Let’s skip the formalities and just cut Ryan Madson a check. No sense in wasting anyone’s time with any off-season negotiations or he said/he said nonsense.
The right-hander, relegated to the role of set-up man for most of his tenure as a reliever, has never really had the chance to prove that he had the chops to be the ninth inning guy for the Phillies. He flirted with the ninth inning in 2009 and 2010, but despite his success, was never fully embraced by the team (or some fans) as the closer.
Even this year, it’s taken two injuries for him to get a shot. If not for both Brad Lidge and Jose Contreras going down, Madson would still be getting the ball in the seventh or eighth. Not that that’s a bad thing, because most teams would love to have Madson handing the ball off to their closer. But now that he is here, he is seizing the opportunity with gusto, and has been perfect in seven save chances, with 22 strikeouts in 17 innings and an ERA of 0.53.
But is Madson’s newest status as closer just a fad, or is it the real deal? Even if Lidge and Contreras return – and they are both expected to – who is to say that Madson gets ousted from the ninth inning? Charlie Manuel is one to play the hot hand, and if everything continues on this same path, it wouldn’t surprise me to see him stick there the rest of the way. It very well could be Madson’s job to lose.
However, there is one wrinkle in the design of having Madson in the closer: Money.
As I alluded to earlier, Doggy is going to get paid. He is a free agent after this season, and he is most certainly going to command a nice-sized contract. And having super agent Scott Boras in his corner is only going to make that more likely.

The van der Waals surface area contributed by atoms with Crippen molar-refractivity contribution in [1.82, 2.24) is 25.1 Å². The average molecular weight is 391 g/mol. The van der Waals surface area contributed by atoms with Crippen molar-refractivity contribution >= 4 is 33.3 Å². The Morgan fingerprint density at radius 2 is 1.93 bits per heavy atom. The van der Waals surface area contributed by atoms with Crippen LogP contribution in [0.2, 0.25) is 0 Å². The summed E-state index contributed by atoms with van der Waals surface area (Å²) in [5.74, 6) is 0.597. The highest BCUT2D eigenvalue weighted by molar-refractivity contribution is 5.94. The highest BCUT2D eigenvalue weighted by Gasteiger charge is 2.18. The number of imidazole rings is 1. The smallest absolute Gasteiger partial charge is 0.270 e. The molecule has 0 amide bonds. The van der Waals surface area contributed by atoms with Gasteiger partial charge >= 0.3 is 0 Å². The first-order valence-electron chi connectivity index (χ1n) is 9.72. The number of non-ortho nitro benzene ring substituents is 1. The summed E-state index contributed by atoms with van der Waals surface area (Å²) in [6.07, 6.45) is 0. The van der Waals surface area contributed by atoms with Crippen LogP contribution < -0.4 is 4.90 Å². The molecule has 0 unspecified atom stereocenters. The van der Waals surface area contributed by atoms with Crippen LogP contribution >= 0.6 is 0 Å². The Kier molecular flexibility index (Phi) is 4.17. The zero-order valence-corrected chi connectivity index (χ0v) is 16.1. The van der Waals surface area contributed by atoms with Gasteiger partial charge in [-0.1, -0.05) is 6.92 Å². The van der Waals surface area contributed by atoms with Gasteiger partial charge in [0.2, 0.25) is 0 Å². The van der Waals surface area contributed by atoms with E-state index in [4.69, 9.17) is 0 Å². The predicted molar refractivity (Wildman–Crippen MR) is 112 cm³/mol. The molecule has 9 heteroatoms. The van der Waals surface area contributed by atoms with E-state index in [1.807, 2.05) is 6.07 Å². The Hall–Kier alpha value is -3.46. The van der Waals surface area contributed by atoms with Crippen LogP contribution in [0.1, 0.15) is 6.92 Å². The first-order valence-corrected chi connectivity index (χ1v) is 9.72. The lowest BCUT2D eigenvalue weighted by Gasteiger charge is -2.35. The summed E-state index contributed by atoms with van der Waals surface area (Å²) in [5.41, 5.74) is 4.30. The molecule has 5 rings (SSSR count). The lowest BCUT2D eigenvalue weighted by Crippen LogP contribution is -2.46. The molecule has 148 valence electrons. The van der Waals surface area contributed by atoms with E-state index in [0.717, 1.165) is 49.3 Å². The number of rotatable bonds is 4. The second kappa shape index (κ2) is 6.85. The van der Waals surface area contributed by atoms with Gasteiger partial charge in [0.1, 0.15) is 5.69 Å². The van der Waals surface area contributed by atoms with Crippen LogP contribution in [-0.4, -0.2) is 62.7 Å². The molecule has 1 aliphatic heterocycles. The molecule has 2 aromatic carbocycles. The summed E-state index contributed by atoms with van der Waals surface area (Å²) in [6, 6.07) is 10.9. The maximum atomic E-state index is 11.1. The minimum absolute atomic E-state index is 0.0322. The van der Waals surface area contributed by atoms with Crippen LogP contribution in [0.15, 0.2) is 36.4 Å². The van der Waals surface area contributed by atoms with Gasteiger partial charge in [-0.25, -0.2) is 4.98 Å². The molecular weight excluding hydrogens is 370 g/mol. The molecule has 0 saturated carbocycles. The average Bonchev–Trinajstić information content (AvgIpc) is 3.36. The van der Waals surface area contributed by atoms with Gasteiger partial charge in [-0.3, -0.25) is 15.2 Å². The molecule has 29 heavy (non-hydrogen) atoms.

Obviously, Madson is going to be offering his services as a closing pitcher in the off-season, and not a set-up man. That means more money, which means that the more successful he is in the ninth inning in 2011, the more leverage that he and Boras have. And as meaningless as the save statistic is, it’s going to go a long way in ensuring that Madson gets his fair share.
However, as good as he has been – as evidenced by his slamming of the door to the Colorado Rockies on Wednesday night, where he struck out three after allowing a leadoff double to nail down the win – it wouldn’t surprise me one bit to see him head back to the eighth inning, if for no other reason than to put the Phillies in a spot where they can more easily afford him. Even though they will have money to play with thanks to some expiring contracts – notably Brad Lidge, who has a team option for $12.5M that is all but guaranteed to be declined – the Phillies would like to avoid paying any more than they need to for a relief pitcher. *To wit: less saves, less money.
*It’s a silly way to look at his contract negotiations, because the amount of saves a pitcher has in no way correlates to how good he actually is. Things like strikeouts and walks play a far more important role in evaluating a pitcher’s talent than saves ever will. Despite that, agents wield saves like a broadsword, and more than a few teams have paid for saves in the past, and will likely continue to do so in the future. In reality, Madson’s salary shouldn’t be dependent upon whether he has ten saves or 50 in 2011.
Of course, moving Madson back to the eighth or seventh – assuming that Lidge and Contreras return at full strength and have no other health problems - isn’t necessarily a bad thing. It really doesn’t matter what order those three guys (along with Antonio Bastardo and Michael Stutes) come out to pitch in the late innings, because the Phillies are going to be sporting a very deep and effective bullpen when it matters the most.
That said, I personally enjoy Madson taking charge in the ninth inning, and I fully expect him to be the guy next year (assuming the Phillies re-sign him), so it makes a ton of sense to keep him in that role in 2011. If he is still cruising when his bullpen cohorts get healthy, don’t change a thing. If he struggles, then maybe a change would be necessary, but I don’t see that happening, quite frankly. Regardless, the man is going to get paid, regardless of what inning he pitches.
I just hope it’s the Phillies that are signing the checks.